This mid-life facelift of Nissan’s best-selling SUV has been a long time coming. While the X-Trail remains one of the most popular SUVs in its class, it has been outshone by competitors in features and technology since its launch in January 2015.
Well, it’s no longer the case with the introduction of the facelifted X-Trail, now equipped with a slew of active safety tech as part of the Nissan Intelligent Mobility initiative. Just to recap, the refreshed range now encompasses four variants with different three powertrains:
- 2.0-litre 2WD (Standard grade); estimated price of under RM139,900
- 2.0-litre 2WD (Mid grade); estimated price of under RM149,900
- 2.5-litre 4WD; estimated price of under RM159,900
- 2.0-litre Hybrid; estimated price of under RM169,900
Standard safety specs have been raised across the board and all variants get six airbags except the 2.0L base variant with four, along with electronic stability control and around view monitor as before, but now with the addition of moving object detection (adds a layer of preventive safety if you have toddlers at home).
Gone is the foot-operated manual parking brake, now replaced by an electronic park brake with Auto Hold function on all variants. Additionally, there’s a new Nissan 7-inch touchscreen infotainment system (made by Bosch) that comes with Android Auto and Apple CarPlay, for all four variants as well.
The 2.0-litre 2WD mid-grade onwards adds lane departure warning, blind spot warning, rear cross traffic and powered tailgate with foot detection, while both the 2.5-litre 4WD and Hybrid variants top up the list of active safety functions with active cruise control, forward collision warning and autonomous emergency braking.
The most interesting variant is of course the 2.0-litre 2WD hybrid. This new drivetrain isn’t to be confused with the mild hybrid system found on the Serena S-Hybrid as it’s a full hybrid with 0.9 kWh worth of lithium-ion batteries powering a 41 hp and 160 Nm electric motor.
The X-Trail Hybrid is capable of electric drive (when state of charge allows, automatically regulated by the hybrid system) with regenerative braking. The dual-power source is channelled through to the CVT via a dual-clutch control system. So as not to catch pedestrians unawares, the X-Trail Hybrid emits a simulated rolling ‘noise’ when under pure electric power.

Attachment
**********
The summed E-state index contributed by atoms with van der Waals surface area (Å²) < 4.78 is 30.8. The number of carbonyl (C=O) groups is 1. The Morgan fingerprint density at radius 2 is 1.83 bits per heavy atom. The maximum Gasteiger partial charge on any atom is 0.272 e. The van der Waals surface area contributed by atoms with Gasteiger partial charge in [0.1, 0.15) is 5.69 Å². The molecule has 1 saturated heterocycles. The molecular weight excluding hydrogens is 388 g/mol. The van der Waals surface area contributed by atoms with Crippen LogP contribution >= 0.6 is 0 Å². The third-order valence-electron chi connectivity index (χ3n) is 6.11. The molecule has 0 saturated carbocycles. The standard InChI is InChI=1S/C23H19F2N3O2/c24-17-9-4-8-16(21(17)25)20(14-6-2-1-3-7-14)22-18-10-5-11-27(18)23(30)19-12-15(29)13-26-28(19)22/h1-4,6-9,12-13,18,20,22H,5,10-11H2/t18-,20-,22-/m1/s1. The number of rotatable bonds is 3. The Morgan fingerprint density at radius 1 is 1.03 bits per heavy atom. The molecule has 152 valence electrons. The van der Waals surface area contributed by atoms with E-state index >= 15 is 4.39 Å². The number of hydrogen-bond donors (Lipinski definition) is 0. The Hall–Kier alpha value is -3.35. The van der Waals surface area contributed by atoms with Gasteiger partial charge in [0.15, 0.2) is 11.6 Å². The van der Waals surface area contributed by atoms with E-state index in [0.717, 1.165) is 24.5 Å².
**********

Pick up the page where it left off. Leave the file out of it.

The combined output of the hybrid system is 179 hp, with torque unspecified, though the electric motor is capable of a very handy 160 Nm on its own, supporting the 144 hp and 200 Nm 2.0-litre four-cylinder MR20DD direct injection engine.
We had a brief go at the X-Trail Hybrid at its media preview and the low-end response is noticeably perkier than the non-hybrid pre-facelifted 2.0-litre 2WD, with much improved NVH (as part of the facelift updates), ride comfort and perceived interior quality. Do note that the Hybrid is a 5-seater while the rest remain as 7-seaters owing to the placement of the battery pack behind the second row.
We also managed to trial the active cruise control and forward collision warning system and it works well right off the bat in traffic, but more importantly, the suite of active safety tech is simple to activate via the rather sporty three-spoke steering wheel. Is Nissan back in the reckoning in this ultra-competitive segment? We’ll find out soon enough after its official launch next month.